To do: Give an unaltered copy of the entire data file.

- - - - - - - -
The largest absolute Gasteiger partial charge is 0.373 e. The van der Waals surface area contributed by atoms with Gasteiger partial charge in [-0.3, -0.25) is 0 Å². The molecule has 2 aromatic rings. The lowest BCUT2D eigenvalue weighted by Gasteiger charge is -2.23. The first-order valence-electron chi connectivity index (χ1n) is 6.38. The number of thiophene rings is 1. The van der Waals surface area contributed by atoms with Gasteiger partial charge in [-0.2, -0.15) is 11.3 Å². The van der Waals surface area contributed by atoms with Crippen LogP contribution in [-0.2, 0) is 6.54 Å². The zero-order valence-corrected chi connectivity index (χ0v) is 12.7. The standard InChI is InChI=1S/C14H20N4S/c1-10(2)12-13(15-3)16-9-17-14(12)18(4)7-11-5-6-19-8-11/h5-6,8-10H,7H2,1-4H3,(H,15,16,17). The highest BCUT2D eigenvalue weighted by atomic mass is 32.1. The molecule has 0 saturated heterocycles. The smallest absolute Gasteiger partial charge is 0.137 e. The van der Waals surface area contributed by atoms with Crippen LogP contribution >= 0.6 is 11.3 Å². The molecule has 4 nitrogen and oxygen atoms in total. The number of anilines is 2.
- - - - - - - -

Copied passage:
The largest absolute Gasteiger partial charge is 0.373 e. The van der Waals surface area contributed by atoms with Gasteiger partial charge in [-0.3, -0.25) is 0 Å². The molecule has 2 aromatic rings. The lowest BCUT2D eigenvalue weighted by Gasteiger charge is -2.23. The first-order valence-electron chi connectivity index (χ1n) is 6.38. The number of thiophene rings is 1. The van der Waals surface area contributed by atoms with Gasteiger partial charge in [-0.2, -0.15) is 11.3 Å². The van der Waals surface area contributed by atoms with Crippen LogP contribution in [-0.2, 0) is 6.54 Å². The zero-order valence-corrected chi connectivity index (χ0v) is 12.7. The standard InChI is InChI=1S/C14H20N4S/c1-10(2)12-13(15-3)16-9-17-14(12)18(4)7-11-5-6-19-8-11/h5-6,8-10H,7H2,1-4H3,(H,15,16,17). The highest BCUT2D eigenvalue weighted by atomic mass is 32.1. The molecule has 0 saturated heterocycles. The smallest absolute Gasteiger partial charge is 0.137 e. The van der Waals surface area contributed by atoms with Crippen LogP contribution >= 0.6 is 11.3 Å². The molecule has 4 nitrogen and oxygen atoms in total. The number of anilines is 2.